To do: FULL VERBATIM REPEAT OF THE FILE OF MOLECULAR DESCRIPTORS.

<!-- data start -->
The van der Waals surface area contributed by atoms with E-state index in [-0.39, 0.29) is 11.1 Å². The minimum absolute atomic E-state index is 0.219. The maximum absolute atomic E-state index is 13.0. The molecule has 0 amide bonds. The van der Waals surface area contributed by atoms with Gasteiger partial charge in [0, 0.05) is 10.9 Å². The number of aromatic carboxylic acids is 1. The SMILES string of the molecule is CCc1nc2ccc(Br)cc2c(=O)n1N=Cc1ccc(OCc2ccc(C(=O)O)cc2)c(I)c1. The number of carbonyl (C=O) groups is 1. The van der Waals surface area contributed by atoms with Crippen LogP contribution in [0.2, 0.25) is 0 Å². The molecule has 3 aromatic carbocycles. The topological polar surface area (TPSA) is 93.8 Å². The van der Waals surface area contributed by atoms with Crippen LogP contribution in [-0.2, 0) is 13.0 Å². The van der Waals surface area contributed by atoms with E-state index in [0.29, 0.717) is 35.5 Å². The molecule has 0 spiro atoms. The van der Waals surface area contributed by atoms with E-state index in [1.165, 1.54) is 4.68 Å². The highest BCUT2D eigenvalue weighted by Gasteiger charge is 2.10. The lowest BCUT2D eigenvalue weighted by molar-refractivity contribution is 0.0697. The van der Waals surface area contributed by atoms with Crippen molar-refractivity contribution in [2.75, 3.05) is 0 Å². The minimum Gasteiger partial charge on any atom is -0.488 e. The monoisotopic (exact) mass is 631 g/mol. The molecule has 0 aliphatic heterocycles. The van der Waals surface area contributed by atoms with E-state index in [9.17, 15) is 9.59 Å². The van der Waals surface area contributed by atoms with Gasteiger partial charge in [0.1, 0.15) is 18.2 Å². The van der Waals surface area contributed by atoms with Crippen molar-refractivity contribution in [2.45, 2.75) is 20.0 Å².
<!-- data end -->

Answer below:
The van der Waals surface area contributed by atoms with E-state index in [-0.39, 0.29) is 11.1 Å². The minimum absolute atomic E-state index is 0.219. The maximum absolute atomic E-state index is 13.0. The molecule has 0 amide bonds. The van der Waals surface area contributed by atoms with Gasteiger partial charge in [0, 0.05) is 10.9 Å². The number of aromatic carboxylic acids is 1. The SMILES string of the molecule is CCc1nc2ccc(Br)cc2c(=O)n1N=Cc1ccc(OCc2ccc(C(=O)O)cc2)c(I)c1. The number of carbonyl (C=O) groups is 1. The van der Waals surface area contributed by atoms with Crippen LogP contribution in [0.2, 0.25) is 0 Å². The molecule has 3 aromatic carbocycles. The topological polar surface area (TPSA) is 93.8 Å². The van der Waals surface area contributed by atoms with Crippen LogP contribution in [-0.2, 0) is 13.0 Å². The van der Waals surface area contributed by atoms with E-state index in [0.29, 0.717) is 35.5 Å². The molecule has 0 spiro atoms. The van der Waals surface area contributed by atoms with E-state index in [1.165, 1.54) is 4.68 Å². The highest BCUT2D eigenvalue weighted by Gasteiger charge is 2.10. The lowest BCUT2D eigenvalue weighted by molar-refractivity contribution is 0.0697. The van der Waals surface area contributed by atoms with Crippen molar-refractivity contribution in [2.75, 3.05) is 0 Å². The minimum Gasteiger partial charge on any atom is -0.488 e. The monoisotopic (exact) mass is 631 g/mol. The molecule has 0 aliphatic heterocycles. The van der Waals surface area contributed by atoms with E-state index in [9.17, 15) is 9.59 Å². The van der Waals surface area contributed by atoms with Gasteiger partial charge in [0.1, 0.15) is 18.2 Å². The van der Waals surface area contributed by atoms with Crippen molar-refractivity contribution in [2.45, 2.75) is 20.0 Å².